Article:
At times it seems like “normal” life is threatened from multiple directions: our culture is changing, First Church has sure changed, the UMC continues to wrestle with change. Families are being threatened in many ways. Communities are being threatened by challenges from within them and outside of them. “Normal” for individuals faces threats from addiction, from illness, from job loss, from choices made by children or siblings. These threats can make it seem like life is falling apart. An Old Testament prophet felt that way about life in his day as well, and talked to God about it. Little is known about Habakkuk, but the record of the conversation between he and God about life that seemed to be falling apart can be a helpful resource for the times when it feels like our life is falling apart.
AUGUST 17 AND 18
Be Honest (WATCH HERE!)
Habakkuk feels that life as he knows it is threatened. He apparently has talked with God about the situation, and God has not participated in the conversation - until this moment. But when God does get involved, what God offers Habakkuk seems like more bad news - not the answer he was looking for. The important thing to see in this exchange between the prophet and God is that Habakkuk’s honesty and vulnerability with God does not bring wrath from Him, but interaction. The message here for us? When life seems to be falling apart - when we’ve talked to God about it and God seems silent - God receives our honest frustration about our situation and responds in his time. Even when what God says causes us additional concern, we have the freedom to talk with God honestly no matter how we feel.
Monday 8/19: Psalm 13
Tuesday 8/20: Psalm 74
Wednesday 8/21: Jeremiah 12:1-4
Thursday 8/22: Mark 15:21-34
Throughout the history of Christianity many have said you should not question God. One of our biblical Prophets Habakkuk helps us know this is wrong. God is not threatened by our questions, our challenges, our doubts, our fears, God invites us into open communication with Him. The very name Habakkuk means “to embrace.” As God invites Habakkuk’s questions and challenges God embraces humanity in all its glory and all its mess. Pay attention for the ways in which God embraces us.
Friday 8/23: Jeremiah 31:31-34
Saturday 8/24: Amos 9:11-15
Sunday 8/25: Habakkuk 2
AUGUST 24 AND 25
Remember to Look Long (WATCH HERE!)
When God responds to Habakkuk’s first complaint, the news seems to only make matters worse for him: invasion and captivity by a powerful pagan nation from the north. Habakkuk engages God again with something like, “surely this cannot be...as bad as things are, surely they can’t get worse!?” God’s response focuses Habakkuk beyond the present struggle - beyond what doesn’t seem to make sense to him - and shows him God’s bigger plan down the road. The present struggle will not be the end of the story. God is using Babylon on purpose - but GOD is in charge of the present and the future, even when it seems like Nebuchadnezzar is writing the script. For us - when what God offers in response to our honest and vulnerable conversations about life that seems to be falling apart doesn’t sat isfy or make sense - God invites us to remember the bigger plan at work in what doesn’t make sense - remember to look longer than what’s right in front of you.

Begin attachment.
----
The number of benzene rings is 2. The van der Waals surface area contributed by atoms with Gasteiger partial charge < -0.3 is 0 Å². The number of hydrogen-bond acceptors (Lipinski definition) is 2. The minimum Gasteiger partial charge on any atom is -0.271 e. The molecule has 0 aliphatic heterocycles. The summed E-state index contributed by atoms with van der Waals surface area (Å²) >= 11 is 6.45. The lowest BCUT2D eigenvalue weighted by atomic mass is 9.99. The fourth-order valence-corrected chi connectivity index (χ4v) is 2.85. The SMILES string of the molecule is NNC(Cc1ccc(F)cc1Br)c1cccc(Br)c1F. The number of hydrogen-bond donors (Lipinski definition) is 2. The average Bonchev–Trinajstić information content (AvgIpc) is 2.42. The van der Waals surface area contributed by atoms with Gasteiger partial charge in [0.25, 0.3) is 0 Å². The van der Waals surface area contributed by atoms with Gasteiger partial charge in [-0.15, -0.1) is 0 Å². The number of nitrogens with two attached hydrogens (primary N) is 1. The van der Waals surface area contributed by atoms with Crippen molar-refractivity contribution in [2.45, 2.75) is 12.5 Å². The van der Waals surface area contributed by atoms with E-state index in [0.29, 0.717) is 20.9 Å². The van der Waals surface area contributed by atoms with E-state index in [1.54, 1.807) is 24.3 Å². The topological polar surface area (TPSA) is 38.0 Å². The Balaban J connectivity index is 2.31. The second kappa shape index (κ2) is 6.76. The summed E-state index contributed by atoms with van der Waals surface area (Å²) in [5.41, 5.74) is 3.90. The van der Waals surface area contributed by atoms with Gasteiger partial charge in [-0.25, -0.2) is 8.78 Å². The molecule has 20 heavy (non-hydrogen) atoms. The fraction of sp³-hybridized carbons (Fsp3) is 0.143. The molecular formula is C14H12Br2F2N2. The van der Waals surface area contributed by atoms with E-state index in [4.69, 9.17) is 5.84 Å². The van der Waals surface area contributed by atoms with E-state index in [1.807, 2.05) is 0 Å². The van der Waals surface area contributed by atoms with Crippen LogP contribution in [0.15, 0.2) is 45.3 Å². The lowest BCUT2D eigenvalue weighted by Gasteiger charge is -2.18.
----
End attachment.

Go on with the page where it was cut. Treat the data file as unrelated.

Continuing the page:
MONDAY (08/26): Psalm 37:1-11
TUESDAY (08/27): James 5:7-11
WEDNESDAY (08/28): Psalm 115:1-13
THURSDAY (08/29): Isaiah 26:1-11
To prepare for our next times together in worship, read these scripture texts. As you read, note the “rehearsals” of the ways God has acted in the past.
FRIDAY (08/30): Psalm 136
SATURDAY (08/31): Acts 22:1-21
SUNDAY (09/01): Habakkuk 3
AUGUST 31 AND SEPTEMBER 1
Rehearse Regularly (This sermon is coming soon)
Taking It Home
Habakkuk reflects on the conversation between he and God so far, and offers a prayer filled with praise for who God has been and a recitation of how God has worked in the past. The reflection time leads to the prayer concluding with a proclamation of faith and trust that God is working and will continue to work in the same way in the present and future. The conversation that began in frustration and uncertainty ends with a peace-filled, confident conclusion. When life seems to be falling apart, take time to rehearse who God has been and how God has worked in the past - both from a scriptural perspective and from the personal perspective of your own life. As it did for Habakkuk, that intentional rehearsal will lead to a shift in perspective: from “God what are you doing!?” to “God, as you’ve done, so I believe you will do again.”
As you read these scripture passages, note what they say about the faithfulness of God.
MONDAY (09/02): 1 Kings 8:54-61
TUESDAY (09/03): Psalm 89:1-16
WEDNESDAY (09/04): Lamentations 3:19-26
THURSDAY: (09/05): Hebrews 10:19-25
NEW SERIES! EPIC!
In his book, EPIC, John Eldredge says, “Life, you’ll notice, is a story. Life doesn’t come to us like a math problem. It comes to us the way a story does, scene by scene.” (p.2) Each one of us has a life story - places we’ve been, things we’ve experienced, a people we belong to. This story in part defines who we are. But our stories take place in the context of a larger story that has been unfolding since before the dawn of time - the story of God and His interaction with all that has been created. Understanding how our stories take place within this larger story provides powerful perspective for interacting with what happens to us - a perspective that can dramatically alter how we live. This series will explore four basic principles that can be applied to how we live day by day - principles that will challenge and encourage and comfort us.
To set the stage for this EPIC journey, read the following passages, paying attention to the intersection between the story “beyond time” and the stories that we live “in time.”
FRIDAY (09/16): Revelation 22:12-16
SATURDAY (09/07): John 17
SUNDAY (09/08): John 1:1-5